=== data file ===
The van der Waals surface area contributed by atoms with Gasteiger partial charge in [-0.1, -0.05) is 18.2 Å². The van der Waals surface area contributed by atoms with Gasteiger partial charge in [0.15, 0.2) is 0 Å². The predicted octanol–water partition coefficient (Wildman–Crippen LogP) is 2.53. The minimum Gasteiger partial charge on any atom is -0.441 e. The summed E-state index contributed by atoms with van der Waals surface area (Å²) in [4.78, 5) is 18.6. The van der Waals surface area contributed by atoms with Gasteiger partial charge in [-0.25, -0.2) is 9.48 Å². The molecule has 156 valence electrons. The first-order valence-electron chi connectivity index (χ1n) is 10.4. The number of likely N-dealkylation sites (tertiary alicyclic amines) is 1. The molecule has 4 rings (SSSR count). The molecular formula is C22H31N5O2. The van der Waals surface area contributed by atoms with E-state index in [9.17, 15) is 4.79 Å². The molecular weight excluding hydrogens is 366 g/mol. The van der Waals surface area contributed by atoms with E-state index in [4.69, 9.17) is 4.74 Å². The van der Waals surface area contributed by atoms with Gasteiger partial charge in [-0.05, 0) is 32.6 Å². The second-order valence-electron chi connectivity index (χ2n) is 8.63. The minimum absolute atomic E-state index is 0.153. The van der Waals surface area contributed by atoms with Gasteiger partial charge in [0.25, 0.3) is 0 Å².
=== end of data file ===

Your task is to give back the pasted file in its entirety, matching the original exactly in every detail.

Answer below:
The van der Waals surface area contributed by atoms with Gasteiger partial charge in [-0.1, -0.05) is 18.2 Å². The van der Waals surface area contributed by atoms with Gasteiger partial charge in [0.15, 0.2) is 0 Å². The predicted octanol–water partition coefficient (Wildman–Crippen LogP) is 2.53. The minimum Gasteiger partial charge on any atom is -0.441 e. The summed E-state index contributed by atoms with van der Waals surface area (Å²) in [4.78, 5) is 18.6. The van der Waals surface area contributed by atoms with Gasteiger partial charge in [-0.25, -0.2) is 9.48 Å². The molecule has 156 valence electrons. The first-order valence-electron chi connectivity index (χ1n) is 10.4. The number of likely N-dealkylation sites (tertiary alicyclic amines) is 1. The molecule has 4 rings (SSSR count). The molecular formula is C22H31N5O2. The van der Waals surface area contributed by atoms with E-state index in [9.17, 15) is 4.79 Å². The molecular weight excluding hydrogens is 366 g/mol. The van der Waals surface area contributed by atoms with E-state index in [4.69, 9.17) is 4.74 Å². The van der Waals surface area contributed by atoms with Gasteiger partial charge in [-0.05, 0) is 32.6 Å². The second-order valence-electron chi connectivity index (χ2n) is 8.63. The minimum absolute atomic E-state index is 0.153. The van der Waals surface area contributed by atoms with Gasteiger partial charge in [0.25, 0.3) is 0 Å².